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noa* sensitively transforms 17th-century monastic garden into wellness haven
POSTED 30 Sep 2021 . BY Megan Whitby
Half of the Monastery building, which also hosts a church and cloister, where nuns continue to live, has been left untouched Credit: Alex Filz
Monastero Arx Vivendi is a refuge that takes you back in time
– Francesco Padovan
Architecture and interior design firm Network of Architecture (noa*) has breathed new life into the former Monastery Serve di Maria Addolorata in Trentino, situated at the northern tip of the iconic Lake Garda in Italy.

Noa*’s vision was to restore the building’s spiritual dimension and make its most distinctive elements the main features of a charming hotel, named Monastero Arx Vivendi.

The 40-room complex and its extensive garden are encompassed by original seven-metre-high walls and date back to the second half of the 17th century. The noa* project consisted of two main phases; renovating and converting the monastery into a hotel and the development of a new 500sq m wellness area.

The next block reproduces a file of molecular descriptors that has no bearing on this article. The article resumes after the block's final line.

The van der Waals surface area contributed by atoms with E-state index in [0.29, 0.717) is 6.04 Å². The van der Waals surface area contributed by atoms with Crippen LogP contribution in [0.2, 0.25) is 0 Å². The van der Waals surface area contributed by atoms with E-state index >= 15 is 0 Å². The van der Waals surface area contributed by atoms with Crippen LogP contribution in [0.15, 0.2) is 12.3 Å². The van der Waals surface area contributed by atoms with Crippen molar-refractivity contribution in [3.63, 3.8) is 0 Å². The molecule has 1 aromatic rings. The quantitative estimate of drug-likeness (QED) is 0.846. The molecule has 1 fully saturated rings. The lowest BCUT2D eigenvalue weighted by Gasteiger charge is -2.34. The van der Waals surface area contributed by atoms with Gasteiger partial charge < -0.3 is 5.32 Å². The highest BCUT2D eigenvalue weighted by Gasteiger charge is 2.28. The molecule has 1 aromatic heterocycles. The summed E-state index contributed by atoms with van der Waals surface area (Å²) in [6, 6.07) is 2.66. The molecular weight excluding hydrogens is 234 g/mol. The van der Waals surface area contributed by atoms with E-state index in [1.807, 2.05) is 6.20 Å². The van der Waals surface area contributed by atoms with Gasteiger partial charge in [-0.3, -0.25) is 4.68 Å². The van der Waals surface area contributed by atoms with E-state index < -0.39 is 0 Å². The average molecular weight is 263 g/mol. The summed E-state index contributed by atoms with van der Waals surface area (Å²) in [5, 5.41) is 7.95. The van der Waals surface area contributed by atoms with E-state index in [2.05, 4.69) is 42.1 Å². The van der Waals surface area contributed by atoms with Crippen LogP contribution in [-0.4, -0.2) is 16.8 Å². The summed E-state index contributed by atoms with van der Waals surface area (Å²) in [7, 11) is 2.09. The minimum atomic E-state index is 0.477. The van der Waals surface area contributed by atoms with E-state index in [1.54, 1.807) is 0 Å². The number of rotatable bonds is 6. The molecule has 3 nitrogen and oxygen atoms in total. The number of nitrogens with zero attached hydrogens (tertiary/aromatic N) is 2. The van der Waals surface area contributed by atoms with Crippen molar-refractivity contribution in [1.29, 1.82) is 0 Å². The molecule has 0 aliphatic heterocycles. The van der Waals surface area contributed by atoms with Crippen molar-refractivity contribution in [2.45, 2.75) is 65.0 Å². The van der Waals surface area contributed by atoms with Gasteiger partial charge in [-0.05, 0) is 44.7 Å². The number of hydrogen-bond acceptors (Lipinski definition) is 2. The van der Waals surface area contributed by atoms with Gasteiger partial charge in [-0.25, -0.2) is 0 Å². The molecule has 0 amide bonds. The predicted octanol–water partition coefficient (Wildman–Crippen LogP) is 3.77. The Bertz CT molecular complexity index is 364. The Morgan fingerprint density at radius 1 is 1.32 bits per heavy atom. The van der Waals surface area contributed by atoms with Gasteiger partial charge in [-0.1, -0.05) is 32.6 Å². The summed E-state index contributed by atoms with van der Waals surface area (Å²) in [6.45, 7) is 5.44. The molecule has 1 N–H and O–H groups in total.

Half of the Monastery building, which also hosts a church and cloister, where nuns continue to live, has been left untouched.

Situated in the monastery garden, the spa consists of seven light glass and metal volumes positioned along a stone spine, which look out onto the location’s lush green courtyard.

Inside the spa, everything is designed to generate a sense of calm and relaxation, from the milled wood panels that echo the stylised pomegranate symbol of the monastery, to the benches of the bio sauna, which encourage meditation and are reminiscent of a prayer room.

“Monastero Arx Vivendi is a refuge that takes you back in time, closely centred around the history and the particular features of this place,” explains Francesco Padovan, the noa* architect who developed the architectural project.

“Every construction choice, every material and detail, has been studied to draw on the majesty of the pre-existing context, exalting it and giving it new life.”

The wellness area includes three relaxation areas; one complete with loungers; another facing the Monastery’s biolake – a pool of natural water with dark blue tints; and a spacious third outdoor area in an open gallery in the courtyards.

The spa is also home to a bio sauna and a Finnish sauna, hammam, two treatment rooms and a thermal cycle that revolves around a large heated dark stone. Spa and wellness supplier the Hofer Group helped realise the saunas and steambath.